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Boniva Review Article

 

Fig1. Growing old is a part of life
B0NIVA AND OSTEOPOROSIS
Boniva (Generic Name: Ibandronic Acid or Ibandronate Sodium) is a drug that is used for preventing and treating oseteoporosis, an illness that weakens the bones and makes it fragile, in post-menopausal women who have high risks of having bone fractures. It is a potent biphosphonate which may also be used for the treatment of hypercalcemia, a condition wherein levels of calcium in the blood is elevated. Biphosphonate inhibits the action of osteoclasts which are cells in the body that break down bone tissue. This results in less bone loss. Studies show that this drug can significantly reduce the risk for developing spine fractures. However, its efficacy in decreasing the risk for developing neck and femur fractures has not yet been established. Aging is part of the cycle of life. Each and every one of us will one day have to grow old. There are several changes that come with aging, like physical weakening, decreased memory and mental cognition, and increased susceptibility to diseases. The elderly population is a group that has many medical concerns, one of which is osteoporosis. Continue reading...

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Osteoporosis is defined as a progressive bone disease that decreases bone mass, causing serious deterioration of the bone structure (Merck Manual). This continuous process of bone loss increases the risk of an individual for bone fracture (like hip fracture, wrist fracture, rib fracture, and others). Osteoporosis is considered to be a serious public health concern (National Osteoporosis Foundation), affecting about 44 million women and 50 million men in the United States.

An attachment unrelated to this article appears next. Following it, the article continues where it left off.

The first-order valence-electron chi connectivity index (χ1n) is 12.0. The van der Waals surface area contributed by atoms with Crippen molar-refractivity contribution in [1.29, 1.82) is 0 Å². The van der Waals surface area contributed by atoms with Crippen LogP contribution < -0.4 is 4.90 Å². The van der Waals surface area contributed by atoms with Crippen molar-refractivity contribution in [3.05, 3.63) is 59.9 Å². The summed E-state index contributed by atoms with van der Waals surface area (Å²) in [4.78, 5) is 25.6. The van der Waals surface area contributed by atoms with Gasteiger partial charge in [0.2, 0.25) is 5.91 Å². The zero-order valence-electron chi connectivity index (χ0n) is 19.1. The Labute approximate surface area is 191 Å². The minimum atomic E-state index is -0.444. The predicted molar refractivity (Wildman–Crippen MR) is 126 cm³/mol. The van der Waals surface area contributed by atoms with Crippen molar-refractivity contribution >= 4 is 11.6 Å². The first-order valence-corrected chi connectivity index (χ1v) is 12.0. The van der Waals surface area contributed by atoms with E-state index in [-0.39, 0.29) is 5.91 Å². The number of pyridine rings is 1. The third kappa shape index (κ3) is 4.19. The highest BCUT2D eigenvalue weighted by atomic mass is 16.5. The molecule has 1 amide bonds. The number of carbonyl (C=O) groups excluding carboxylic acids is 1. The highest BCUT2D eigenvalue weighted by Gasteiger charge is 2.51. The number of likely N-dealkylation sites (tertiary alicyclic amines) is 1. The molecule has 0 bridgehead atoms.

There is no specific sign or symptom in osteoporosis. The most common sign among patients perhaps is the chronic pain felt from a bone fracture. Fractures are only a consequence of bone fragility brought about by osteoporosis. These occur only after the disease has progressed long enough. Thus, most people do not know they have the disease until the first fracture develops.

Though a strong impact or injury is necessary to cause a fracture on the bone, osteoporotic fractures are different. Osteoporosis causes the bone to become significantly weak and porous, that minor trauma (or sometimes no trauma at all) can cause fractures. Bone fractures are often the cause short and long term morbidities, as well as mortalities associated with osteoporosis. In a recent report by the WHO, there is an approximately 1.66 million hip fractures all over the world. This number is estimated to increase three times by 2050 (WHO). Hip fracture can often result to premature death – the reason why this disease is considered to be “an impending epidemic”, due to the serious morbidities and projected increase in cases.